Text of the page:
Legislative report submitted by UEA Policy Ambassador Jennifer Jenkins, kindergarten teacher and early learning coach at Duchesne Elementary School in Duchesne School District
Can you remember when you first became a teacher? I can remember the day I was hired for my first teaching position; I was ecstatic. Such a prestigious profession! I had so many ideas and couldn’t wait to get into my classroom to teach. Then, my real education began. I just wanted to teach my students, yet I felt the imposing hand of politics creeping its way into my classroom.
Now that I am a more experienced and wiser educator, I understand the connection. Better yet, I know that I have a voice and the responsibility as a professional to take action for our profession. We are the experts in our classrooms. Our senators and representatives come from a variety of backgrounds. Some are former educators, but many are not. Yet, we entrust them with making decisions that impact our profession. This is where our voice and our responsibility come into play.
Throughout the legislative session, educators from across the state have the opportunity to participate in UEA Educator Day on the Hill. This is an opportunity to get involved and share your story with your representatives, giving them insight to help make the best decisions for education. I’d like to encourage you to get involved.
I was terrified when I stepped out of my classroom to advocate for education at my first Educator Day on the Hill. Sure, I am an expert in my classroom, but I am not an expert in politics. But, I learned I don’t need to be one! I learned that my representatives wanted to hear my story and my thoughts on current education legislation. I went in feeling terrified and came out feeling empowered and heard.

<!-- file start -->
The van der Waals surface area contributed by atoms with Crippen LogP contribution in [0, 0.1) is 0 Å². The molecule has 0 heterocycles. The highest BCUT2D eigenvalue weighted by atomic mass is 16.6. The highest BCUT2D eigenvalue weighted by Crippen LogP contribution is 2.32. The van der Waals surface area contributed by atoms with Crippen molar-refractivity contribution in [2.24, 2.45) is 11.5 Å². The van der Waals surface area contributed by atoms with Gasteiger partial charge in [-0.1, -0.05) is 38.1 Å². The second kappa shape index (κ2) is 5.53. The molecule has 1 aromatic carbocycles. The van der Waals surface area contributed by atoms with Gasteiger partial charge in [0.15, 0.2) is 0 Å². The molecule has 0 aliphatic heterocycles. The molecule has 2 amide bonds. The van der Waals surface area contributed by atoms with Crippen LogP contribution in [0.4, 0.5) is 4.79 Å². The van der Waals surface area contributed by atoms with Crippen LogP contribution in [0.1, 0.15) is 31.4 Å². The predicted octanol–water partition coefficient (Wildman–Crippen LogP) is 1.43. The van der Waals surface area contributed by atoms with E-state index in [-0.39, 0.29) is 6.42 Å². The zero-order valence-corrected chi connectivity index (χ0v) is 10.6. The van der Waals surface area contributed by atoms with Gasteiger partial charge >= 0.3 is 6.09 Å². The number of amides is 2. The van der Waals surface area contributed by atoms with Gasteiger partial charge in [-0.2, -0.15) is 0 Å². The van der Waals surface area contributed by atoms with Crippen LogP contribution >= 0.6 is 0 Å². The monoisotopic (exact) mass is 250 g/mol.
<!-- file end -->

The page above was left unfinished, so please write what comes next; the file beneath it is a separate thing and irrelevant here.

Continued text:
Since then, I have spoken with my representatives every year! This year I spoke with my representative, Christine Watkins. She greeted me by saying she would not be voting for HB234, which would have required educators to post curriculum materials for each day of instruction. We also talked about the benefits of all-day kindergarten. Then, she texted me to share the good news when HB234 was withdrawn.
Yes, politics are a part of our profession, but you can join those who are out there advocating for us! I watched UEA President Heidi Matthews and UEA Legislative Team member Jay Blain address the Public Education Appropriations Subcommittee regarding education budget priorities, asking for an increase in the WPU, 5 days of flexible time for educators to fulfill their increased responsibilities, and expanding optional full-day kindergarten, among other things. This is just one example of how the UEA advocates for our profession.
The staff at UEA as well as fellow teachers spend each legislative session tracking bills that concern education, promoting bills that uphold and support our jobs as educators, and fight bills that undermine and complicate our responsibilities. You can and should be part of this as a professional. You should be advocating for us too. You won’t regret it!